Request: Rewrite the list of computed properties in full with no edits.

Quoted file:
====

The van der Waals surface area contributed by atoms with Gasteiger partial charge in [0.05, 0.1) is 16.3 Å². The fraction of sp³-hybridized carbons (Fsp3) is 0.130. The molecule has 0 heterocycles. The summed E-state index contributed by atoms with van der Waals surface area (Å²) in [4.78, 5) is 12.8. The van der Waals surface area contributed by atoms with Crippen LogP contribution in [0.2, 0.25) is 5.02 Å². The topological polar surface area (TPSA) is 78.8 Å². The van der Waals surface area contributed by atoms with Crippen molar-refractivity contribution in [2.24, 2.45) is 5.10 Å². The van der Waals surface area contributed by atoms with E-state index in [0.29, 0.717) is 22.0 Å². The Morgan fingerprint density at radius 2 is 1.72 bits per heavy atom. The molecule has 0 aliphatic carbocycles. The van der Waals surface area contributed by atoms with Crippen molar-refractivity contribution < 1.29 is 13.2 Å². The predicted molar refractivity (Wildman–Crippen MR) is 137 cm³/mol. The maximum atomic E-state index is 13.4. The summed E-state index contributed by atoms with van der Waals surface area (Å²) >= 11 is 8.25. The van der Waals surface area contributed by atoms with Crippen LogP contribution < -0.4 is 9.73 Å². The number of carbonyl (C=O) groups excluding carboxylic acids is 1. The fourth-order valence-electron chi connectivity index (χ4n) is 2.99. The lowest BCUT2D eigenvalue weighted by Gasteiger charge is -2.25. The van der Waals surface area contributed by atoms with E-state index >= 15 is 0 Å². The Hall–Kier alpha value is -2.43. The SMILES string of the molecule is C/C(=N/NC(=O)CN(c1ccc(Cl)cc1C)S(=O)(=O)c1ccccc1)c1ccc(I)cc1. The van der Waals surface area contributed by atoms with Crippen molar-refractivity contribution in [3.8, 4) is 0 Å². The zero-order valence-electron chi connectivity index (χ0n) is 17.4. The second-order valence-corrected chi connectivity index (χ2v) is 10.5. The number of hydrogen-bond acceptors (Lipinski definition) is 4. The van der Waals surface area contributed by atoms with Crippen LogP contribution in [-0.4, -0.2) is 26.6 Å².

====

The van der Waals surface area contributed by atoms with Gasteiger partial charge in [0.05, 0.1) is 16.3 Å². The fraction of sp³-hybridized carbons (Fsp3) is 0.130. The molecule has 0 heterocycles. The summed E-state index contributed by atoms with van der Waals surface area (Å²) in [4.78, 5) is 12.8. The van der Waals surface area contributed by atoms with Crippen LogP contribution in [0.2, 0.25) is 5.02 Å². The topological polar surface area (TPSA) is 78.8 Å². The van der Waals surface area contributed by atoms with Crippen molar-refractivity contribution in [2.24, 2.45) is 5.10 Å². The van der Waals surface area contributed by atoms with E-state index in [0.29, 0.717) is 22.0 Å². The Morgan fingerprint density at radius 2 is 1.72 bits per heavy atom. The molecule has 0 aliphatic carbocycles. The van der Waals surface area contributed by atoms with Crippen molar-refractivity contribution < 1.29 is 13.2 Å². The predicted molar refractivity (Wildman–Crippen MR) is 137 cm³/mol. The maximum atomic E-state index is 13.4. The summed E-state index contributed by atoms with van der Waals surface area (Å²) >= 11 is 8.25. The van der Waals surface area contributed by atoms with Crippen LogP contribution < -0.4 is 9.73 Å². The number of carbonyl (C=O) groups excluding carboxylic acids is 1. The fourth-order valence-electron chi connectivity index (χ4n) is 2.99. The lowest BCUT2D eigenvalue weighted by Gasteiger charge is -2.25. The van der Waals surface area contributed by atoms with E-state index >= 15 is 0 Å². The Hall–Kier alpha value is -2.43. The SMILES string of the molecule is C/C(=N/NC(=O)CN(c1ccc(Cl)cc1C)S(=O)(=O)c1ccccc1)c1ccc(I)cc1. The van der Waals surface area contributed by atoms with Crippen molar-refractivity contribution in [3.8, 4) is 0 Å². The zero-order valence-electron chi connectivity index (χ0n) is 17.4. The second-order valence-corrected chi connectivity index (χ2v) is 10.5. The number of hydrogen-bond acceptors (Lipinski definition) is 4. The van der Waals surface area contributed by atoms with Crippen LogP contribution in [-0.4, -0.2) is 26.6 Å².